The History of Espresso Pt. 1
First, let’s make it clear what espresso is. It isn’t a bean or a blend, and it isn’t a type of roast. Espresso is a preparation method which forces pressurized hot water over coffee grounds, and produces a highly-concentrated form of coffee with a deep and potent flavor.
You could say it is coffee in its purest form.
You could also say it’s the first instant coffee.
There isn’t a standard way of pulling an espresso shot, but the Italian coffeemaker Illy offers a pretty good method:
A jet of hot water at 88°-93°C (190°-200°F) passes under a pressure of nine or more atmospheres through a seven-gram (.25 oz) cake-like layer of ground and tamped coffee. Done right, the result is a concentrate of not more than 30 ml (one oz) of pure sensorial pleasure.
Do you remember science class? Nine atmospheres means nine times the amount of pressure that we feel from Earth’s atmosphere. If the process sounds precise, that’s because it is; espressos depend on precision and consistency. Unlike with other forms of coffee, making espresso is a molecular process, and creating good espresso means using good chemistry.
In fact, without science and technology, espresso wouldn’t even exist. The Macchinas—machines—that enable espresso only emerged at the turn of the 20th century, a little over one hundred years ago.
By the late 1800s, coffee was big business in Europe, and the café scene was bustling. The only problem was, coffee took a long time to brew. Entrepreneurs saw an opportunity and devoted themselves to developing faster, more efficient ways to brew coffee using the cutting-edge technology of the time—steam.
The first inventor to receive a patent for his steam-powered coffee machine was Angelo Moriondo. An inventor based in Turin, Italy, Moriondo’s patent was granted in 1884 for a “new steam machinery for the economic and instantaneous confection of coffee beverage.”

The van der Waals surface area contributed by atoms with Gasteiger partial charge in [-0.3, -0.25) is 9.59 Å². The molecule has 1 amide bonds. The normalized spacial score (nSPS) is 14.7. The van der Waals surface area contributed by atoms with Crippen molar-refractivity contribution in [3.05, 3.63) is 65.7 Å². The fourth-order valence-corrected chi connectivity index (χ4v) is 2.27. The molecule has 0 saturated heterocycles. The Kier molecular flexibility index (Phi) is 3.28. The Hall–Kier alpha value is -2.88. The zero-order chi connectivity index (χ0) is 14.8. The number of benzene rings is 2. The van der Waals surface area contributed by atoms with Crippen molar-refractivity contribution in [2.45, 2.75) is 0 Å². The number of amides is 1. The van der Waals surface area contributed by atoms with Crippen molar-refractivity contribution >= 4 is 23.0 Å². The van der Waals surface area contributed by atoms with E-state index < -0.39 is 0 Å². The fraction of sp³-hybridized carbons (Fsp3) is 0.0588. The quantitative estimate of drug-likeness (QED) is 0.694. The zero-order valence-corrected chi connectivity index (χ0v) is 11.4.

The machine was primitive, and it featured a large boiler that pushed the water through a bed of coffee grounds. A second boiler produced the steam and “flashed” the coffee grounds, completing the brew.
Moriondo’s machine only produced bulk brews, and his design never caught on. Other than his patent, not much more is known about Moriondo. Like so many others, he just faded into history.
The Master of Espresso
Espresso science remained largely unchanged until the early 20th century. Luigi Bezzera, a manufacturer and liquor producer, began tinkering with Moriondo’s design in the early 1900s and created the first one-shot espresso machine. Along the way, he made multiple improvements to the Moriondo machine, including multiple brewheads and a portafilter.
The original Bezzera patent featured a boiler with built-in burn chambers filled with water. The chambers were heated until they shot the water through a puck of coffee grounds. The heated water passed through a mechanism that served as a radiator, which lowered the water temperature from a scalding 250°F to an equally scalding, but ideal brewing temperature of 195°F.
There it was, finally: a cup of coffee that could be brewed instantly.
But there was one problem. Because Bezzera’s machine was heated over an open flame, it was extremely difficult to control temperature and pressure, and almost impossible to produce a consistent quality of espresso shot.
If you need only know one thing about espresso, it’s that consistency is key.
Bezzera messed around with a few different prototypes and made improvements to his first model, but he had no money to expand his business or the PR sense to market it.
He knew someone who did, though.
Paging Mr. Pavoni
In 1903, Desiderio Pavoni bought Bezzera’s patents and went to work improving much of the machine’s design. Pavoni added the first pressure release valve, which stopped the coffee from splashing on and burning the barista. Obviously, baristas along the entire Italian peninsula rejoiced.
Additionally, Pavoni created the steam wand, which allowed the user to access the built-up steam in the machine’s boiler. For three years, Bezzera and Pavoni worked together to create the perfect machine.
It was called the Ideale.
At the Milan Fair in 1906, Bezzera and Pavoni debuted the “cafeé espresso” machine to the world. Bezzera’s involvement in the espresso machine gradually waned—some say he was bought out—and Pavoni expanded the marketing efforts for his new espresso brand (Pavoni contends that the name espresso was conceived on a whim).
The new Ideale was manufactured in Pavoni’s Milanese workshop, and its numerous innovations were important steps toward modern espresso.